Taking advantage of the law’s provision granting businesses the choice of whether or not to allow guns on site, Moms Demand Action identified local businesses as potential allies. For Greene, much of the activism is personal—many of the businesses she approaches about posting a sign are ones that she frequents with her children. But it’s not just personal, it’s effective.

“Our voice on the open carry issue has been a significant way to get our word out in the media and recruit volunteers. It has garnered so much interest because it feels to people like it’s happening right in their backyard—and it is. It’s something people want and can do something about now,” said Greene.

“I’ve sat with my kids in my living room and tweeted businesses that I thought, ‘Where do I take my kids for burgers and pizza?’ and I tweeted those places and some of them responded and said, ‘Signs are going up right away,’”she said.

Many business owners oppose allowing guns in their stores, but the signage that is required to make that happen is a heavy burden.  “There’s a lot of talk about how difficult the signage is. It’s not pretty. It’s made purposefully cumbersome because the ideal would be to not post it, right?” Greene said. “Some businesses are having trouble deciding what they think aesthetically about this. It is not a pro-business tactic, it’s huge lettering, it’s language that is hard to understand.”

According to the Texas Department of Public Safety (DPS), the signs have very specific requirements. The signs, which the DPS does not print for distribution, must include the following text in English and in Spanish: “Pursuant to Section 30.06, Penal Code (trespass by license holder with a concealed handgun), a person licensed under Subchapter H, Chapter 411, Government Code (handgun licensing law), may not enter this property with a concealed handgun” and “Pursuant to Section 30.07, Penal Code (trespass by license holder with an openly carried handgun), a person licensed under Subchapter H, Chapter 411, Government Code (handgun licensing law), may not enter this property with a handgun that is carried openly.”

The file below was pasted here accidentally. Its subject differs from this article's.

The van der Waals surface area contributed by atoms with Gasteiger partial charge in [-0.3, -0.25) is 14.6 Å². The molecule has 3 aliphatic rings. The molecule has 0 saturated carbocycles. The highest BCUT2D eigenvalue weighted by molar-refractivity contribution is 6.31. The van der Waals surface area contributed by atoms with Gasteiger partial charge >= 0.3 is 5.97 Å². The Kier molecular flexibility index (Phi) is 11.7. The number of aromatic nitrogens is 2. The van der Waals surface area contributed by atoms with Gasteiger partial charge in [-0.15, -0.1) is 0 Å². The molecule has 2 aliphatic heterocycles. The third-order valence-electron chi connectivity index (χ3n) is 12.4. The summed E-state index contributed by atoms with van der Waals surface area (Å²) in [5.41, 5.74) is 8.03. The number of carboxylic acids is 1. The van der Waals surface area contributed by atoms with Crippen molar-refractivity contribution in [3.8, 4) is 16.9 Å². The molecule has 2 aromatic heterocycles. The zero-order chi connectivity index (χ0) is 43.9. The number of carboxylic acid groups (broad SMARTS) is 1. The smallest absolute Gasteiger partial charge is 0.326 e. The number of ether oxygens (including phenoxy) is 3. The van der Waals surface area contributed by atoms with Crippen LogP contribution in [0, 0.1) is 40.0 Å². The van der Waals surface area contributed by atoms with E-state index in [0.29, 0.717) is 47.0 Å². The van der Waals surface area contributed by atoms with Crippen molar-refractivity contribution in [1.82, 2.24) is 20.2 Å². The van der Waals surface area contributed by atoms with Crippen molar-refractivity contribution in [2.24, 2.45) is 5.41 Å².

In addition to the language, the DPS requires that signs also “appear in contrasting colors with block letters at least one inch in height; and be displayed in a conspicuous manner clearly visible to the public.” Signs must also be posted, and clearly visible to the public, at each entry to the property.

Alongside an FAQ explaining the new law and its requirements for businesses, the Texas Restaurant Association has provided its own version of the sign on its website to be downloaded by its members.

“The Texas Restaurant Association’s role is to provide information on the law and answer our members’ questions so that they are informed and able to make the decision for their business,” Texas Restaurant Association Vice President of Marketing & Communication Wendy Woodland told Generation Progress in a statement.